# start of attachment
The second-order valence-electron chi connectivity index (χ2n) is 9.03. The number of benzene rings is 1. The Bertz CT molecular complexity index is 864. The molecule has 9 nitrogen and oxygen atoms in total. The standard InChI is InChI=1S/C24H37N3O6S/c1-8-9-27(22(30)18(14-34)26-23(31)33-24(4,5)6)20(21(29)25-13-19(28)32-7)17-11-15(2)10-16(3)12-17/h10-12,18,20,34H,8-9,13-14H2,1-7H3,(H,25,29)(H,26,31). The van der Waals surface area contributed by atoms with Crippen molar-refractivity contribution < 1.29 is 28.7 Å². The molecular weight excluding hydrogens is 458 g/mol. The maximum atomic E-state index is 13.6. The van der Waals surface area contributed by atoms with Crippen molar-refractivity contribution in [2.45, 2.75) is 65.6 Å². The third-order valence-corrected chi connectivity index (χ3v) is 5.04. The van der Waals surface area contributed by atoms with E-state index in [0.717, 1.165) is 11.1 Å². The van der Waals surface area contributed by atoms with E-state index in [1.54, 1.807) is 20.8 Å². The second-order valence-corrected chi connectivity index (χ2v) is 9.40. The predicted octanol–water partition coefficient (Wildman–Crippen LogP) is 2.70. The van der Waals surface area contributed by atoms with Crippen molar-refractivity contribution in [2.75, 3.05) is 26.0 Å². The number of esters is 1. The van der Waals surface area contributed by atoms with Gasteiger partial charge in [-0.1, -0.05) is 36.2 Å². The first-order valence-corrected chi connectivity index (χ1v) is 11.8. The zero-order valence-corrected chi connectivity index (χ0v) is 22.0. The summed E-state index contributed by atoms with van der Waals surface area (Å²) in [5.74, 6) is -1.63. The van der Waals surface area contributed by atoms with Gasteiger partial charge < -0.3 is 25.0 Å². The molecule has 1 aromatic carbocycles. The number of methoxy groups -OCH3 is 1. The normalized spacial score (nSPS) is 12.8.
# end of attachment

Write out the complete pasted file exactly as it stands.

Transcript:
The second-order valence-electron chi connectivity index (χ2n) is 9.03. The number of benzene rings is 1. The Bertz CT molecular complexity index is 864. The molecule has 9 nitrogen and oxygen atoms in total. The standard InChI is InChI=1S/C24H37N3O6S/c1-8-9-27(22(30)18(14-34)26-23(31)33-24(4,5)6)20(21(29)25-13-19(28)32-7)17-11-15(2)10-16(3)12-17/h10-12,18,20,34H,8-9,13-14H2,1-7H3,(H,25,29)(H,26,31). The van der Waals surface area contributed by atoms with Crippen molar-refractivity contribution < 1.29 is 28.7 Å². The molecular weight excluding hydrogens is 458 g/mol. The maximum atomic E-state index is 13.6. The van der Waals surface area contributed by atoms with Crippen molar-refractivity contribution in [2.45, 2.75) is 65.6 Å². The third-order valence-corrected chi connectivity index (χ3v) is 5.04. The van der Waals surface area contributed by atoms with E-state index in [0.717, 1.165) is 11.1 Å². The van der Waals surface area contributed by atoms with E-state index in [1.54, 1.807) is 20.8 Å². The second-order valence-corrected chi connectivity index (χ2v) is 9.40. The predicted octanol–water partition coefficient (Wildman–Crippen LogP) is 2.70. The van der Waals surface area contributed by atoms with Crippen molar-refractivity contribution in [2.75, 3.05) is 26.0 Å². The number of esters is 1. The van der Waals surface area contributed by atoms with Gasteiger partial charge in [-0.1, -0.05) is 36.2 Å². The first-order valence-corrected chi connectivity index (χ1v) is 11.8. The zero-order valence-corrected chi connectivity index (χ0v) is 22.0. The summed E-state index contributed by atoms with van der Waals surface area (Å²) in [5.74, 6) is -1.63. The van der Waals surface area contributed by atoms with Gasteiger partial charge < -0.3 is 25.0 Å². The molecule has 1 aromatic carbocycles. The number of methoxy groups -OCH3 is 1. The normalized spacial score (nSPS) is 12.8.